Seagate Claims HDD Storage Capacity Record

By Chris Preimesberger  |  Posted 2006-09-15 Print this article Print

Seagate and Hitachi play leapfrog with areal density world records in hard disk drives. The latest champion will hold 2.5TB on one platter.

Seagate Technology, citing major research and development strides in improving areal density of hard drive disks, claimed on Sept. 15 that it has set a data storage world record of 421G bits per square inch in revealing the results of a magnetic recording demonstration.

A hard drive with that kind of areal capacity could carry as much as a 2.5TB of data—enough to store 41,650 hours (1,735 days, or 4.75 years) of music, 800,000 digital photographs, 4,000 hours of digital video or 1,250 video games.
However, Seagate spokesman David Szabados said the company anticipates that hard drives at these density levels probably wont be available until 2009.
"We [Seagate] are seeing about a 40 percent increase in disk drive capacity each year, and thats pretty significant," Szabados said. Dr. Mark Kryder of Seagate announced the findings during his keynote presentation at Idema DiskCon in Santa Clara, Calif. All the major hard drive companies are commemorating the 50th anniversary of the release of the first commercial hard drive, IBMs 305 RAMAC, in September 1956 Seagate, based in Scotts Valley, Calif., claimed the data storage feat surpassed the most recent areal disk density mark reported earlier this month by Hitachi of 345G bits per square. Seagate, IBM and Hitachi all have been highlighting their work in improving areal density, or the number of bits of data that can be recorded onto the surface of a disk or platter using PMR (perpendicular magnetic recording) technology. PMR is a newly implemented technology for data recording on hard disks that was first demonstrated in Japan in 1976. The technique is believed to be capable of delivering up to 10 times the storage density of conventional longitudinal recording—on the same media. There were some attempts to use PMR in floppy disks in the 1980s, but it was not reliable enough. Today there is renewed interest in using it in HDDs, which are quickly reaching their space limits. Hitachi Global Storage Technologies said this week that hard drives could soon hold 1TB of data and that it expects the average home to have between 10-20 hard drives in the next five years. At the demonstrated density level, Seagate expects the capacity ranges to result in new HDDs ranging from 40GB to 275GB for 1-and 1.8-inch consumer electronics drives, 500GB for 2.5-inch notebook drives, and nearly 2.5TB for 3.5-inch desktop and enterprise class drives. The world record demonstration used perpendicular recording heads and media created with currently available production equipment, Szabados said. "Todays demonstration, combined with recent technology announcements from fellow hard drive companies, clearly shows that the future of hard drives is stronger than ever," said Seagate CEO Bill Watkins. "Breakthroughs in areal density are enabling the digital revolution and clearly indicate that hard drives can sustain their advantage to meet the worlds insatiable demand for storage across a wide range of market segments." Are hard drive makers getting enough respect? Click here to read more. Kryder explained that future technologies designed to extend magnetic recording beyond perpendicular including HAMR (Heat Assisted Magnetic Recording) and bit patterned media techniques. Using these recording methods, Seagate researchers have estimated capacities to reach or exceed 50 terabits per square inch, Kryder said. Demonstration technical details Seagate reported that the areal density of 421G bits per square inch was demonstrated using 10 E-3 off-track bit error rate criteria with 5 percent squeeze and meeting a 10 percent off-track capability at a data rate of 735M bps. The track density was 275,000 tracks per inch, and the linear density was 1.53 million bits per inch for a bit aspect ratio of 5.6. The demonstration was conducted using a product channel, perpendicular head and thermally stable media created with current production equipment. Check out eWEEK.coms for the latest news, reviews and analysis on enterprise and small business storage hardware and software.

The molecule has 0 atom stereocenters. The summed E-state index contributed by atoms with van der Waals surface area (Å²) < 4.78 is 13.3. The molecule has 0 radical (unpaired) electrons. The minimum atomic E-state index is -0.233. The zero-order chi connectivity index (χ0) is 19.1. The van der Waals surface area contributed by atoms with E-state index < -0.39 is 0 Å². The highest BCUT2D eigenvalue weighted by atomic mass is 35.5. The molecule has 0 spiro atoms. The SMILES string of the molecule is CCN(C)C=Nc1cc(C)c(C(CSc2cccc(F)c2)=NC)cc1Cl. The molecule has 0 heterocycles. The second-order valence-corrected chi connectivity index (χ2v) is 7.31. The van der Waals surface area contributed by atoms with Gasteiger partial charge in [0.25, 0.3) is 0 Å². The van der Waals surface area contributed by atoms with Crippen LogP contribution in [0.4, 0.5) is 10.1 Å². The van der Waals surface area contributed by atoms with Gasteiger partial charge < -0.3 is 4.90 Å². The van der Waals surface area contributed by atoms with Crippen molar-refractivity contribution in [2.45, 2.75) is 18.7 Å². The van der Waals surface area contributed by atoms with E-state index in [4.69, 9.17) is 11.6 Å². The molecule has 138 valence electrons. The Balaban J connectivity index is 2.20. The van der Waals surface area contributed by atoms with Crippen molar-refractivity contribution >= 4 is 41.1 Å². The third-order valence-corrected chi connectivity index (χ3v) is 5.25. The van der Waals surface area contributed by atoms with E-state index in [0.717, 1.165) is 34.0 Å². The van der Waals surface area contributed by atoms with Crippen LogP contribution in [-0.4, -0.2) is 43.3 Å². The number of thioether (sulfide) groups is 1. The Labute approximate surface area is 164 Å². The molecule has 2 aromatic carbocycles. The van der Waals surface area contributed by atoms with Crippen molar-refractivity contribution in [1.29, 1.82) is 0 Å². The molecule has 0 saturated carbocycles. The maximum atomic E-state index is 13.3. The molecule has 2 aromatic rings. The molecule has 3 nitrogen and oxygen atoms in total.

Chris Preimesberger Chris Preimesberger was named Editor-in-Chief of Features & Analysis at eWEEK in November 2011. Previously he served eWEEK as Senior Writer, covering a range of IT sectors that include data center systems, cloud computing, storage, virtualization, green IT, e-discovery and IT governance. His blog, Storage Station, is considered a go-to information source. Chris won a national Folio Award for magazine writing in November 2011 for a cover story on and CEO-founder Marc Benioff, and he has served as a judge for the SIIA Codie Awards since 2005. In previous IT journalism, Chris was a founding editor of both IT Manager's Journal and and was managing editor of Software Development magazine. His diverse resume also includes: sportswriter for the Los Angeles Daily News, covering NCAA and NBA basketball, television critic for the Palo Alto Times Tribune, and Sports Information Director at Stanford University. He has served as a correspondent for The Associated Press, covering Stanford and NCAA tournament basketball, since 1983. He has covered a number of major events, including the 1984 Democratic National Convention, a Presidential press conference at the White House in 1993, the Emmy Awards (three times), two Rose Bowls, the Fiesta Bowl, several NCAA men's and women's basketball tournaments, a Formula One Grand Prix auto race, a heavyweight boxing championship bout (Ali vs. Spinks, 1978), and the 1985 Super Bowl. A 1975 graduate of Pepperdine University in Malibu, Calif., Chris has won more than a dozen regional and national awards for his work. He and his wife, Rebecca, have four children and reside in Redwood City, Calif.Follow on Twitter: editingwhiz